March 1, 2004
The Cleverest Building Material Around
“It will be the ultimate example of free expression and free speech,” says James Timberlake, referring to SmartWrap, a new ultra-thin, polymer-based material currently in development that, if all goes as planned, could literally change the face of the building industry. Developed by Timberlake and Stephen Kieran, principals of Philadelphia architecture firm KieranTimberlake Associates LLP, […]
“It will be the ultimate example of free expression and free speech,” says James Timberlake, referring to SmartWrap, a new ultra-thin, polymer-based material currently in development that, if all goes as planned, could literally change the face of the building industry. Developed by Timberlake and Stephen Kieran, principals of Philadelphia architecture firm KieranTimberlake Associates LLP, the compound comprises substrate and printed and laminated layers that have been roll-coated into a single film. This ensuing film has the capacity to change color and appearance, as well as to provide shelter, control interior climates, and offer light and electricity.
Since the “smart” technology embedded in SmartWrap allows the material to integrate and physically compress a wall’s segregated functions, the material allows builders to save space and time; after all, it’s far quicker (and cheaper) to put up a single sheet of film than it is to construct a brick-and-mortar counterpart. Because the Wrap also incorporates a number of emerging heating, lighting, information display, and energy collection and storage technologies, it also removes the need to add these separate, bulky systems. All of these functions are computer-controlled and can be adjusted on- or off-site.
Furthermore, because of SmartWrap’s chameleon-like appearance, structures built with it do not require conventional windows to let light in or allow views out. Instead, by altering the spacing of the patterns printed on SmartWrap’s surface, one can not only create windows, remove them, and alter their locations, but also change which visuals and patterns one wishes to see. These applications could be useful for private, commercial, retail, and business concerns, according to Timberlake. “Think about what you could do with a wall in a conference room, for example,” he says. “The wall could be used as a heads-up display for attendees.”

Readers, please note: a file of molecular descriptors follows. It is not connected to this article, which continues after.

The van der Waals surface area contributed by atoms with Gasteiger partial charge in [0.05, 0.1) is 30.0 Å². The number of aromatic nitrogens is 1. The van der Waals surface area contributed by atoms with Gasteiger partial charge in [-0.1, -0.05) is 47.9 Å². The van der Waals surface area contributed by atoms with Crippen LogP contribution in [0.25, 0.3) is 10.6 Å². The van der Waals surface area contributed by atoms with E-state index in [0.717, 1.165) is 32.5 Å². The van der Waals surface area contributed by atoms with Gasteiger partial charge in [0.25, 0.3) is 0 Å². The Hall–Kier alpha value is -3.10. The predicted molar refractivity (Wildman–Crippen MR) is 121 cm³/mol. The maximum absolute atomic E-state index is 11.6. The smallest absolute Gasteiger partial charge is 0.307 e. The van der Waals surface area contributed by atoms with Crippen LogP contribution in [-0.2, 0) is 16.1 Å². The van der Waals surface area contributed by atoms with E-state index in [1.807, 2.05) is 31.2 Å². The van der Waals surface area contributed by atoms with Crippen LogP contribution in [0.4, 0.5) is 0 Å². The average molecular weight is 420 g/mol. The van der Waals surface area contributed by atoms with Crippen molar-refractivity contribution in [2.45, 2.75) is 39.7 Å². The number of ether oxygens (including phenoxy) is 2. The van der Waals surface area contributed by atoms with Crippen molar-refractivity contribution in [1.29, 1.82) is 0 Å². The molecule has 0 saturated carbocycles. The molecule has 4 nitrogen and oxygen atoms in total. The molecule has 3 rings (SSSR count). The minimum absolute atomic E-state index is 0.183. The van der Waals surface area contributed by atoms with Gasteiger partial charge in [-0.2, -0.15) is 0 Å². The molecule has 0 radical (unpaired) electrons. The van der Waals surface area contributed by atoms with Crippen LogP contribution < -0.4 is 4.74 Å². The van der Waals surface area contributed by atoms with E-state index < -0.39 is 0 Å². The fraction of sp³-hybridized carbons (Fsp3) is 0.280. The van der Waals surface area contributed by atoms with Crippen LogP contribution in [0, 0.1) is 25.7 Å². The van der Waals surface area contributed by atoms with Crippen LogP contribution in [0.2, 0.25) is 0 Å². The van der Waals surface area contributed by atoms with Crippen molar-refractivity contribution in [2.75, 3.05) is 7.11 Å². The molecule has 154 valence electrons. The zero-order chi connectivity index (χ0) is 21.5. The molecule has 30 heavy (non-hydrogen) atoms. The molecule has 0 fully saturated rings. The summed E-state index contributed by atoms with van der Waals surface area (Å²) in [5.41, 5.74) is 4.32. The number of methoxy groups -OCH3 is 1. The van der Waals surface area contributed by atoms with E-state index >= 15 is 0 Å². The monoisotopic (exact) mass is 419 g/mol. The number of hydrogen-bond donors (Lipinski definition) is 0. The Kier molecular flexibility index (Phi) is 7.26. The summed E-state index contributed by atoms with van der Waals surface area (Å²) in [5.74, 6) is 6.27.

Although it is made of plastic, SmartWrap also challenges the commonly accepted thinking on sustainability, as it can be recycled ad infinitum. As Timberlake notes, many of the “green, sustainable materials we have right now go back into the waste stream. For example, brick can’t be made into more brick; it has to be crushed and made into roadway. SmartWrap can simply be made into more SmartWrap.”
SmartWrap grew out of a seminar Timberlake and Kieran taught at the University of Pennsylvania. The project received the first Benjamin Latrobe Fellowship, which was established by the American Institute of Architects (AIA) to increase awareness of new technologies and materials among professionals.
Timberlake expects the material to be commercially available in just three to five years. Currently, no permanent SmartWrap structure exists, although the Cooper-Hewitt National Design Museum in New York has a temporary installation built with the material displayed though Oct. 10.
In the past, innovative materials have failed to replace—or even co-exist with—such common building staples as brick and glass. Timberlake acknowledges this, but believes organic smart materials are the future of the industry. “The only issue [left] that needs to be addressed is scale,” he says of SmartWrap. Within a few years, he adds, “We imagine that you will be able to go to Home Depot and design your façade on a computer terminal and in a week’s time, a Wrap will arrive at your house, ready to be applied.”